NEWS 8/16/22: Crop Report, ITT Student Loan Discounts, Dixon County Crash Update and More – KWIT | Vette Leader

A Sioux City man has been identified as the motorist killed in a two-vehicle collision in Dixon County, Nebraska, Monday morning. The Nebraska State Patrol told Siouxland Public Media that 49-year-old Anthony Amo’s Honda Civic crossed the center line on Highway 12 outside of Newcastle and was heading east. Amo was thrown from the vehicle and pronounced dead at the scene. The truck driver was uninjured. The crash is still under investigation.

The percentage of corn and soybeans in Iowa that are rated good or excellent fell by at least 7 points last week, the largest such drop this year amid worsening drought conditions, the USDA said.

Monday’s latest report said 66% of the state’s corn and 63% of the state’s soybeans were good or excellent, up from 73% and 71% a week ago. This is a decrease of 7 and 8 percentage points respectively.

The area of ​​the worst drought remains in northwest Iowa near Sioux City. A new report is due on Thursday.

Sioux City set a daily record for rainfall Monday at 1.94 inches at Sioux Gateway Airport. Some locations in the greater area reported even higher amounts.

The Iowa Capital Dispatch reports that widespread moderate and severe drought conditions are affecting much of southern Iowa, where available soil moisture for crops is decreasing. Less than 10% of southwest Iowa’s topsoil and subsoil are sufficiently moist.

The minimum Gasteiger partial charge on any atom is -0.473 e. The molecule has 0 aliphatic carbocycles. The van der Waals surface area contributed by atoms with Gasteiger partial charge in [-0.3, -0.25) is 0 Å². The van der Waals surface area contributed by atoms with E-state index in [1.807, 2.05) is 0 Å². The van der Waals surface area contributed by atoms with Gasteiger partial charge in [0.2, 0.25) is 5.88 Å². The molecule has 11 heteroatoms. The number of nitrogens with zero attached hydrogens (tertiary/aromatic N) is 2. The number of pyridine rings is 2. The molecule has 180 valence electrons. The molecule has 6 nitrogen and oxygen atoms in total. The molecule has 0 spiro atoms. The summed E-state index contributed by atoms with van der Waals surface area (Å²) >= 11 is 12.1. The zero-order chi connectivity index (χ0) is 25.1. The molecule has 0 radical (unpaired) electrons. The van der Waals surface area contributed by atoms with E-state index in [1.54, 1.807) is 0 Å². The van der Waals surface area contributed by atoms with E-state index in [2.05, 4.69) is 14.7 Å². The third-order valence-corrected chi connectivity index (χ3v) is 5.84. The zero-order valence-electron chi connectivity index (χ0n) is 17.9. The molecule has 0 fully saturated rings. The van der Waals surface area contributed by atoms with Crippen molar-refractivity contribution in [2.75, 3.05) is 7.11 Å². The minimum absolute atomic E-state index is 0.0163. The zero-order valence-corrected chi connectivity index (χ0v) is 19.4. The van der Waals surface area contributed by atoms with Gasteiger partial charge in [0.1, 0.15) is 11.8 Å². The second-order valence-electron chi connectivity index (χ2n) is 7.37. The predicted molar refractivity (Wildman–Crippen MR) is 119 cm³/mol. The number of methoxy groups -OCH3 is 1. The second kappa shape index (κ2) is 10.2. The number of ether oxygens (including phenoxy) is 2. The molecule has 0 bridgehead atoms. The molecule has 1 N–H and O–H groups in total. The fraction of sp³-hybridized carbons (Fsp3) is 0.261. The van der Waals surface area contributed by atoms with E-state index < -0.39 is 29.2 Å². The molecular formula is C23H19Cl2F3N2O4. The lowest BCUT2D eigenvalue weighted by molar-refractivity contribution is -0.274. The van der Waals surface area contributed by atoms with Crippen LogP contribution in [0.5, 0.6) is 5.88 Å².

The opposite is true in northeast Iowa, where 90% of the soil has adequate or excess water.

Although harvesting conditions have deteriorated significantly this growing season, their ratings are still better than they were a year ago, when corn set an all-time yield record.

South Dakota Gov. Kristi Noem has released a revised proposal for social studies standards in public schools. They would present a largely brilliant vision of American history after a first draft of the standards was heavily criticized last year by both conservatives and Native American educators. The Republican governor claims the new standards are free of “political agendas” and include an increased focus on Native American history. The new standards emphasize the qualities of American founders. Noem selected the 15-strong working group that drafted the proposal.

Nearly one thousand Iowans have no remaining federal student loans to pay that they used to attend the ITT Technical Institute. Her debt relief was announced today as part of a nationwide action by the Department of Education.